The Kaluz Museum, in Mexico City, has two new exhibitions, “Impressions”, by Alice Rahon, and “Of long ideas and short hair”, which present two women who came to Mexico to live their most fruitful artistic period.

“Impressions” offers a new reading on the development of non-figurative painting in the country, highlighting dialogues and possible influences of Alice Rahon with other artists of the time.

Alice Rahon was a French artist who arrived in Mexico in 1939 and, at the time, she was recognized as the first abstract painter in Mexico; however, she never identified her work with this term and always made explicit her adherence to surrealism. In fact, the title of the exhibition arises from the characterization of her paintings as “abstractions,” to which Rahon preferred the term “impressions.”

The exhibition It brings together 78 pieces in total, including works from the Kaluz Collection and 19 other collections, including institutional and private collections; The Oscar Román Collection, Museum of Modern Art, Carrillo Gil Art Museum, Franz Mayer Museum, National Museum of World Cultures, University of the Americas in Puebla, Windsor Gallery and Industrial Club, among others, stand out.

“Impressions” is divided into four cores. The first two cores explore from the trip that Rahon undertakes to the American continent, to the artist’s different collaborations in the publication DYN upon her arrival in Mexico. The third core analyzes Alice Rahon’s explicit interest in investigating the landscape, especially the Mexican one, and the way in which she manages to articulate it through different forms. And the fourth core addresses Rahon’s production around the sixties, which began to be more explicit as it demonstrates a countercultural disposition in line with various social demands that were manifested around the planet, such as greater concern for the state of the environment.

Alice Rahon – The verticals of the dream

On the other hand, the exhibition “Of long ideas and short hair” talks about the painter and illustrator of the Spanish exile, Elvira Gascón, who arrived in Mexico in 1939 to become one of the great exponents of both exile and Mexican art. thanks to the quality of their work and the innovations poured into their techniques.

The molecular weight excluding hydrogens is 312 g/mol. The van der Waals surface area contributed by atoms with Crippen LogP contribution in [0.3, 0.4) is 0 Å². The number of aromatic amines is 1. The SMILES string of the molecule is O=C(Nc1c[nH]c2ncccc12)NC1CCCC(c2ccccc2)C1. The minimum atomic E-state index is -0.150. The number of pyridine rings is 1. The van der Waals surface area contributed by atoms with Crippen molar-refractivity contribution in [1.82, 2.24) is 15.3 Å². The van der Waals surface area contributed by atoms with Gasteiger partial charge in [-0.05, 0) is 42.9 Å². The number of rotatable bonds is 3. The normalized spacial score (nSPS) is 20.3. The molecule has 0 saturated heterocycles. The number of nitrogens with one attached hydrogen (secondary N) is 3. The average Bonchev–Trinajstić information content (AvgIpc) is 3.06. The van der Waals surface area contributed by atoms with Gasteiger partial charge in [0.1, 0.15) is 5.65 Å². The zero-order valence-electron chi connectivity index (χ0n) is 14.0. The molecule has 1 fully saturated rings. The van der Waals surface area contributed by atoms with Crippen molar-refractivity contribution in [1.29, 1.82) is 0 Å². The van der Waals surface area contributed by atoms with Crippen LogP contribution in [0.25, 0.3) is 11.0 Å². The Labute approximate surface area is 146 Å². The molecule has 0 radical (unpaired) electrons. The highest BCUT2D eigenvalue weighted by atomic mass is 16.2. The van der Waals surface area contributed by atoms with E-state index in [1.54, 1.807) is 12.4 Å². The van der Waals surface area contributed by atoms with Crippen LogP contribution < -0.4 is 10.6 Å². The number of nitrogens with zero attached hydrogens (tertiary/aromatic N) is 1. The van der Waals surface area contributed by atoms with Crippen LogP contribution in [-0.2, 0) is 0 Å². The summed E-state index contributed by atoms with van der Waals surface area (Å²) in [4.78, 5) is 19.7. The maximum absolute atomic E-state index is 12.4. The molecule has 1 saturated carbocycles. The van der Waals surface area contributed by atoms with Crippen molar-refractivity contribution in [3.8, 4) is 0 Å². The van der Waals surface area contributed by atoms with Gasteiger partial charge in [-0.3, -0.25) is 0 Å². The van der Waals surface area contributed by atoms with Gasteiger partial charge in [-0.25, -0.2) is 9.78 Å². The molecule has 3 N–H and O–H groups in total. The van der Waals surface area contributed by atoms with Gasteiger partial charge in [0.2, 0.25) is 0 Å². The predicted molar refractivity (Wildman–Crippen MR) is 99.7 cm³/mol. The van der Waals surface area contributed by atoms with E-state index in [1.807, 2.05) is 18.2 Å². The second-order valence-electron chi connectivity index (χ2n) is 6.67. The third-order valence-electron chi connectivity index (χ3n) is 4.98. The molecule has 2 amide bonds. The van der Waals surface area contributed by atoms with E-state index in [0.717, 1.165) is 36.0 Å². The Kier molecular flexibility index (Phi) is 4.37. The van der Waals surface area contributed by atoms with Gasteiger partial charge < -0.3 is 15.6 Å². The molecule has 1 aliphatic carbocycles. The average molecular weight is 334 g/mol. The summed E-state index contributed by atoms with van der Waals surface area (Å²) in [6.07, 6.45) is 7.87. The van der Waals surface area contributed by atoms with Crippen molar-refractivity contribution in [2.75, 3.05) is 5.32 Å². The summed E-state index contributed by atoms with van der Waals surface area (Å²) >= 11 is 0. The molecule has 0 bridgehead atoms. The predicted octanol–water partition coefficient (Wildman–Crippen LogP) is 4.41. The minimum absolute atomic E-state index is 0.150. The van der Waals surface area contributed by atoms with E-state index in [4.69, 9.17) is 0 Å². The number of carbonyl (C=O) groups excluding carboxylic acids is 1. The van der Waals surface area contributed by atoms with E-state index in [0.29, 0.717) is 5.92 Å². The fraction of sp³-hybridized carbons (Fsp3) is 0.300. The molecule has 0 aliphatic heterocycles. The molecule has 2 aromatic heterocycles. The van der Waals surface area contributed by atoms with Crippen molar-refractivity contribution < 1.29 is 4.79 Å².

This exhibition brings together 84 pieces throughout, mainly from the Kaluz Collection and the Guadalupe Fernández Gascón Collection, among which oil paintings, drawings, enamels, photographs, mixed techniques, transportable murals, books and objects stand out.

Elvira Gascón – IllustrationForSchopenhauer

The exhibition takes its name from an adaptation of the German philosopher’s phrase about women “those beings with long hair and short ideas”, and taking as reference the small piece ‘Illustration for Schopenhauer’, created by Elvira Gascón, to illustrate it. .

“Of long ideas and short hair” is made up of six cores that explore the influences and beginnings of Elvira’s career in her studies in Europe, her passage through eroticism and the role that indigenism played in her works, until arriving at the experiments he achieved in his works and the symbols rethought from tangible reality, of flesh and blood.

Both exhibitions can be visited from December 7, 2023 to April 8, 2024.

The Kaluz Museum is open from Wednesday to Monday from 10:00 a.m. to 6:00 p.m.; It is closed on Tuesdays. The access ticket costs 60 pesos and for foreigners 90 pesos. Students, teachers and seniors with identification pay 30 pesos. Children under 12 years of age have free entry and on Wednesdays there is general free access.

The post The Kaluz Museum presents two new exhibitions first appeared on Alan x el Mundo.

The post The Kaluz Museum presents two new exhibitions appeared first on Alan x el Mundo.


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